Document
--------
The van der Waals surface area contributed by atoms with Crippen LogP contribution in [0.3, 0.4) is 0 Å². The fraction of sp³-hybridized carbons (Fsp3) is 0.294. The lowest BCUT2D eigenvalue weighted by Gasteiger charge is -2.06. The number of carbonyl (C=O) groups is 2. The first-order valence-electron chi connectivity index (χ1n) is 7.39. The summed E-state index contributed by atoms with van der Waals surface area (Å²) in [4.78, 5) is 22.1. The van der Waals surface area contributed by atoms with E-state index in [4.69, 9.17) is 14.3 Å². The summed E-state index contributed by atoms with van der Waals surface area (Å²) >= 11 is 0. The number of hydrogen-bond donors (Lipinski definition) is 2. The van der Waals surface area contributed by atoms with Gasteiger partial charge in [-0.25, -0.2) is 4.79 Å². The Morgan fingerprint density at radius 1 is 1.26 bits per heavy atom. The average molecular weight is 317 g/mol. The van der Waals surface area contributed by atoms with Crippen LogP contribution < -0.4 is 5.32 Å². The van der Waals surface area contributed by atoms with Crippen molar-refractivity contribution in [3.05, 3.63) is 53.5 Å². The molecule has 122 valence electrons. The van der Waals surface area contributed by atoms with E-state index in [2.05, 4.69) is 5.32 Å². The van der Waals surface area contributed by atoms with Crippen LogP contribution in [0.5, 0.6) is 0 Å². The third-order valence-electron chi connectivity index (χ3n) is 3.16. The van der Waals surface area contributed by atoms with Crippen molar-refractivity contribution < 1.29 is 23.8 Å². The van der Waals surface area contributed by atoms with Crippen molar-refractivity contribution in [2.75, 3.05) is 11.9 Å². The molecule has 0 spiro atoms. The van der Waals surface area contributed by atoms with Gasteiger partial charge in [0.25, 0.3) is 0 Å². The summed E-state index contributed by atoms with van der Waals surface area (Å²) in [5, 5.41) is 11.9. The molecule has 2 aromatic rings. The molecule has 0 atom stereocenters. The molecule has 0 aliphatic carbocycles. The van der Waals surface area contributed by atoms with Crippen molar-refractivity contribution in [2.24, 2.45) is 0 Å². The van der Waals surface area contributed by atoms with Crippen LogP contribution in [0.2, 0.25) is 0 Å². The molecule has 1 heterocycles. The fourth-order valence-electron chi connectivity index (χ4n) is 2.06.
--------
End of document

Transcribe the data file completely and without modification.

The van der Waals surface area contributed by atoms with Crippen LogP contribution in [0.3, 0.4) is 0 Å². The fraction of sp³-hybridized carbons (Fsp3) is 0.294. The lowest BCUT2D eigenvalue weighted by Gasteiger charge is -2.06. The number of carbonyl (C=O) groups is 2. The first-order valence-electron chi connectivity index (χ1n) is 7.39. The summed E-state index contributed by atoms with van der Waals surface area (Å²) in [4.78, 5) is 22.1. The van der Waals surface area contributed by atoms with E-state index in [4.69, 9.17) is 14.3 Å². The summed E-state index contributed by atoms with van der Waals surface area (Å²) >= 11 is 0. The number of hydrogen-bond donors (Lipinski definition) is 2. The van der Waals surface area contributed by atoms with Gasteiger partial charge in [-0.25, -0.2) is 4.79 Å². The Morgan fingerprint density at radius 1 is 1.26 bits per heavy atom. The average molecular weight is 317 g/mol. The van der Waals surface area contributed by atoms with Crippen LogP contribution < -0.4 is 5.32 Å². The van der Waals surface area contributed by atoms with Crippen molar-refractivity contribution in [3.05, 3.63) is 53.5 Å². The molecule has 122 valence electrons. The van der Waals surface area contributed by atoms with E-state index in [2.05, 4.69) is 5.32 Å². The van der Waals surface area contributed by atoms with Crippen LogP contribution in [0.5, 0.6) is 0 Å². The third-order valence-electron chi connectivity index (χ3n) is 3.16. The van der Waals surface area contributed by atoms with Crippen molar-refractivity contribution < 1.29 is 23.8 Å². The van der Waals surface area contributed by atoms with Crippen molar-refractivity contribution in [2.75, 3.05) is 11.9 Å². The molecule has 0 spiro atoms. The van der Waals surface area contributed by atoms with Gasteiger partial charge in [0.25, 0.3) is 0 Å². The summed E-state index contributed by atoms with van der Waals surface area (Å²) in [5, 5.41) is 11.9. The molecule has 2 aromatic rings. The molecule has 0 atom stereocenters. The molecule has 0 aliphatic carbocycles. The van der Waals surface area contributed by atoms with Crippen molar-refractivity contribution in [2.24, 2.45) is 0 Å². The van der Waals surface area contributed by atoms with Crippen LogP contribution in [0.2, 0.25) is 0 Å². The molecule has 1 heterocycles. The fourth-order valence-electron chi connectivity index (χ4n) is 2.06.